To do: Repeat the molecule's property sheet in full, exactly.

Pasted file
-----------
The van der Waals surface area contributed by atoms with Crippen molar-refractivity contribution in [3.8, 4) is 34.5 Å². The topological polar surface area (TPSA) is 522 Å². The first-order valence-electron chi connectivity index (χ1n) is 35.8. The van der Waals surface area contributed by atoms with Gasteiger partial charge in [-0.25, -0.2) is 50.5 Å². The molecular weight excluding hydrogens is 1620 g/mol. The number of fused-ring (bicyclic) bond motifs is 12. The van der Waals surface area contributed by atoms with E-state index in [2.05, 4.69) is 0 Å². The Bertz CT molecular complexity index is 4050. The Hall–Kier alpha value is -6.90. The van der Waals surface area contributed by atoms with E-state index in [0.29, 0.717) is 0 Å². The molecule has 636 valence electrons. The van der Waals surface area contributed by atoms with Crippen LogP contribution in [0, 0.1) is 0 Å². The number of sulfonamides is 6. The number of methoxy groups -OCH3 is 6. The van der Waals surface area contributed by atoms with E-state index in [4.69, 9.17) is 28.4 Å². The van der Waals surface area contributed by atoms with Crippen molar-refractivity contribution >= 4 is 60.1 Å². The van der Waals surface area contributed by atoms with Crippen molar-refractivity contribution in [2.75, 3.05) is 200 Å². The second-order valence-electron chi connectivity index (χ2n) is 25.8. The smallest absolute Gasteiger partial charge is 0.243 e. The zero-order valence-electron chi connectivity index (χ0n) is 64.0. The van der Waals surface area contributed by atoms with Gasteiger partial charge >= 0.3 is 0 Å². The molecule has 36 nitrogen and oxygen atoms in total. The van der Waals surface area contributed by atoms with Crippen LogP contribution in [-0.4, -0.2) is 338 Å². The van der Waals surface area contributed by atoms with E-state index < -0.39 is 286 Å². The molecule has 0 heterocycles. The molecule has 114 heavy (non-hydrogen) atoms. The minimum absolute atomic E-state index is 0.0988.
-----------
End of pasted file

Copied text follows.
The van der Waals surface area contributed by atoms with Crippen molar-refractivity contribution in [3.8, 4) is 34.5 Å². The topological polar surface area (TPSA) is 522 Å². The first-order valence-electron chi connectivity index (χ1n) is 35.8. The van der Waals surface area contributed by atoms with Gasteiger partial charge in [-0.25, -0.2) is 50.5 Å². The molecular weight excluding hydrogens is 1620 g/mol. The number of fused-ring (bicyclic) bond motifs is 12. The van der Waals surface area contributed by atoms with E-state index in [2.05, 4.69) is 0 Å². The Bertz CT molecular complexity index is 4050. The Hall–Kier alpha value is -6.90. The van der Waals surface area contributed by atoms with E-state index in [0.29, 0.717) is 0 Å². The molecule has 636 valence electrons. The van der Waals surface area contributed by atoms with Crippen LogP contribution in [0, 0.1) is 0 Å². The number of sulfonamides is 6. The number of methoxy groups -OCH3 is 6. The van der Waals surface area contributed by atoms with E-state index in [4.69, 9.17) is 28.4 Å². The van der Waals surface area contributed by atoms with Crippen molar-refractivity contribution >= 4 is 60.1 Å². The van der Waals surface area contributed by atoms with Crippen molar-refractivity contribution in [2.75, 3.05) is 200 Å². The second-order valence-electron chi connectivity index (χ2n) is 25.8. The smallest absolute Gasteiger partial charge is 0.243 e. The zero-order valence-electron chi connectivity index (χ0n) is 64.0. The van der Waals surface area contributed by atoms with Gasteiger partial charge >= 0.3 is 0 Å². The molecule has 36 nitrogen and oxygen atoms in total. The van der Waals surface area contributed by atoms with Crippen LogP contribution in [-0.4, -0.2) is 338 Å². The van der Waals surface area contributed by atoms with E-state index < -0.39 is 286 Å². The molecule has 0 heterocycles. The molecule has 114 heavy (non-hydrogen) atoms. The minimum absolute atomic E-state index is 0.0988.